How an Ice Maker Works
There are three common styles of ice maker; modular, flex-tray and component (aka compact). The flex-tray uses a twisting force to free the ice from the flexible tray. This style of ice maker is not found as often anymore and is not covered specifically in this site, although some of our articles are relevant to this style. The other two styles use a metal ice mold with an electric heater to loosen the ice and both are substantially similar in operation.
Water travels from a tap, usually under the kitchen sink or behind the refrigerator, to the back of the fridge. Water lines are commonly copper or plastic tubing. The water line connects to the water inlet valve, which controls the flow of water. When the inlet valve receives electrical current from the ice maker, the solenoid on the valve is triggered and allows water to flow. Water travels through the outbound water line into the freezer and into the ice mold.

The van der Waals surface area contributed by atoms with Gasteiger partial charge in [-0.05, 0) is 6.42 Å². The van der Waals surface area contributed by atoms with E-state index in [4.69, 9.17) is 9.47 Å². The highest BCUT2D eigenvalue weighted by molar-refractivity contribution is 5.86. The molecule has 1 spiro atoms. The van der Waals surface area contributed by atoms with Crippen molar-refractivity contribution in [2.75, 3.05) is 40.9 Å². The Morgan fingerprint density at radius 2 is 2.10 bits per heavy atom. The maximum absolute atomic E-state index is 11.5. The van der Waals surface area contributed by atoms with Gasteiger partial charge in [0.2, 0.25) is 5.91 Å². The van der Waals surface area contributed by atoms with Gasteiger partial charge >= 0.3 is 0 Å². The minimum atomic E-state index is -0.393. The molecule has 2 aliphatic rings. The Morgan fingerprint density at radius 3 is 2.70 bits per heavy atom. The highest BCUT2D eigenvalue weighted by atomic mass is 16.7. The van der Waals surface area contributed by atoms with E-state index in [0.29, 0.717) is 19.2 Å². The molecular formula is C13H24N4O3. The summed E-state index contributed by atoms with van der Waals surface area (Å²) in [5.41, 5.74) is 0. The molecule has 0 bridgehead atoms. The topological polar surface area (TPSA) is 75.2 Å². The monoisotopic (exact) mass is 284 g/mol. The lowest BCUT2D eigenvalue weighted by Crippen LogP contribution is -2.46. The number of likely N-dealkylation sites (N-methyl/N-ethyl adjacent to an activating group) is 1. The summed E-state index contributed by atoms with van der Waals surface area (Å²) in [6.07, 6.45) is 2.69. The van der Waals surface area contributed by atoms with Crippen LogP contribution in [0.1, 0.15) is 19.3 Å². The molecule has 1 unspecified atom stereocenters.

The cycling of most ice makers is initiated by a thermostat attached to the ice mold. It monitors the temperature of the mold and when it drops to a preset temperature, the thermostat signals the ice maker to begin an ice making cycle.
The motor turns the ejector blades which rotate until they contact the ice. Because the ice is frozen to the mold, it cannot be pushed out and the motor stalls. As the blades continue to press on the ice, the ice mold heater begins heating the mold. Once the ice loosens the ejector motor turns, the mold heater shuts off and the ice is pushed out.
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